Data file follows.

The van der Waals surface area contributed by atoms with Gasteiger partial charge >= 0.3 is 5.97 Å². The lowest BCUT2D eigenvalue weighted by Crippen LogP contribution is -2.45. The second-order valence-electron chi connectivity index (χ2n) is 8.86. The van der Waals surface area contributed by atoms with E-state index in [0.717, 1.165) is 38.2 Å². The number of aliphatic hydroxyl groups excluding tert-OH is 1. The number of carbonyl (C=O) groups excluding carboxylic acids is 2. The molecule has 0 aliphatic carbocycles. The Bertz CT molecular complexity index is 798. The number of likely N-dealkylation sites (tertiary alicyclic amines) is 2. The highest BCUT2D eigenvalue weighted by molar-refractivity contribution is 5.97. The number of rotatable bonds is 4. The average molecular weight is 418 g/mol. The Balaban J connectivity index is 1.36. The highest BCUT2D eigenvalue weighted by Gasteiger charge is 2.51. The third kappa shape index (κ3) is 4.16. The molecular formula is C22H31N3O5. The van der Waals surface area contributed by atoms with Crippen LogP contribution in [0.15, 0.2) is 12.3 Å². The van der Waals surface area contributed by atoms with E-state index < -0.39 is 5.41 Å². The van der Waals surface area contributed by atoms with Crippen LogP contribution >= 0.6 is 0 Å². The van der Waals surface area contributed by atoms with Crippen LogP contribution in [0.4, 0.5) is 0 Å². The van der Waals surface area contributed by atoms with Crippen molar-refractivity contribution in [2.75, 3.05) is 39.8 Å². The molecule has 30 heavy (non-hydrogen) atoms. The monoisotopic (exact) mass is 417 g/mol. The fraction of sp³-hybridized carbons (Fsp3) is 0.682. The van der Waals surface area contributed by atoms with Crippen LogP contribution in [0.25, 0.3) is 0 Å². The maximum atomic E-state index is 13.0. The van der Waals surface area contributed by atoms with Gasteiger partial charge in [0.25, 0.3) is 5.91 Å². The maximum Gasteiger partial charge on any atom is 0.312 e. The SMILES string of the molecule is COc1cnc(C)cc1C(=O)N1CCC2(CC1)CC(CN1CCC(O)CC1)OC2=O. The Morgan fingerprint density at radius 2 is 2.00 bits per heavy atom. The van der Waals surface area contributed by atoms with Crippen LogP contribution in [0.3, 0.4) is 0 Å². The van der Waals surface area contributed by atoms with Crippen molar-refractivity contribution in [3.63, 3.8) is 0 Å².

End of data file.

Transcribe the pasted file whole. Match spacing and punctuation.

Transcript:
The van der Waals surface area contributed by atoms with Gasteiger partial charge >= 0.3 is 5.97 Å². The lowest BCUT2D eigenvalue weighted by Crippen LogP contribution is -2.45. The second-order valence-electron chi connectivity index (χ2n) is 8.86. The van der Waals surface area contributed by atoms with E-state index in [0.717, 1.165) is 38.2 Å². The number of aliphatic hydroxyl groups excluding tert-OH is 1. The number of carbonyl (C=O) groups excluding carboxylic acids is 2. The molecule has 0 aliphatic carbocycles. The Bertz CT molecular complexity index is 798. The number of likely N-dealkylation sites (tertiary alicyclic amines) is 2. The highest BCUT2D eigenvalue weighted by molar-refractivity contribution is 5.97. The number of rotatable bonds is 4. The average molecular weight is 418 g/mol. The Balaban J connectivity index is 1.36. The highest BCUT2D eigenvalue weighted by Gasteiger charge is 2.51. The third kappa shape index (κ3) is 4.16. The molecular formula is C22H31N3O5. The van der Waals surface area contributed by atoms with Crippen LogP contribution in [0.15, 0.2) is 12.3 Å². The van der Waals surface area contributed by atoms with E-state index < -0.39 is 5.41 Å². The van der Waals surface area contributed by atoms with Crippen LogP contribution >= 0.6 is 0 Å². The van der Waals surface area contributed by atoms with Crippen LogP contribution in [0.4, 0.5) is 0 Å². The van der Waals surface area contributed by atoms with Crippen molar-refractivity contribution in [2.75, 3.05) is 39.8 Å². The molecule has 30 heavy (non-hydrogen) atoms. The monoisotopic (exact) mass is 417 g/mol. The fraction of sp³-hybridized carbons (Fsp3) is 0.682. The van der Waals surface area contributed by atoms with Crippen LogP contribution in [0.25, 0.3) is 0 Å². The maximum atomic E-state index is 13.0. The van der Waals surface area contributed by atoms with Gasteiger partial charge in [0.25, 0.3) is 5.91 Å². The maximum Gasteiger partial charge on any atom is 0.312 e. The SMILES string of the molecule is COc1cnc(C)cc1C(=O)N1CCC2(CC1)CC(CN1CCC(O)CC1)OC2=O. The Morgan fingerprint density at radius 2 is 2.00 bits per heavy atom. The van der Waals surface area contributed by atoms with Crippen LogP contribution in [0.3, 0.4) is 0 Å². The van der Waals surface area contributed by atoms with Crippen molar-refractivity contribution in [3.63, 3.8) is 0 Å².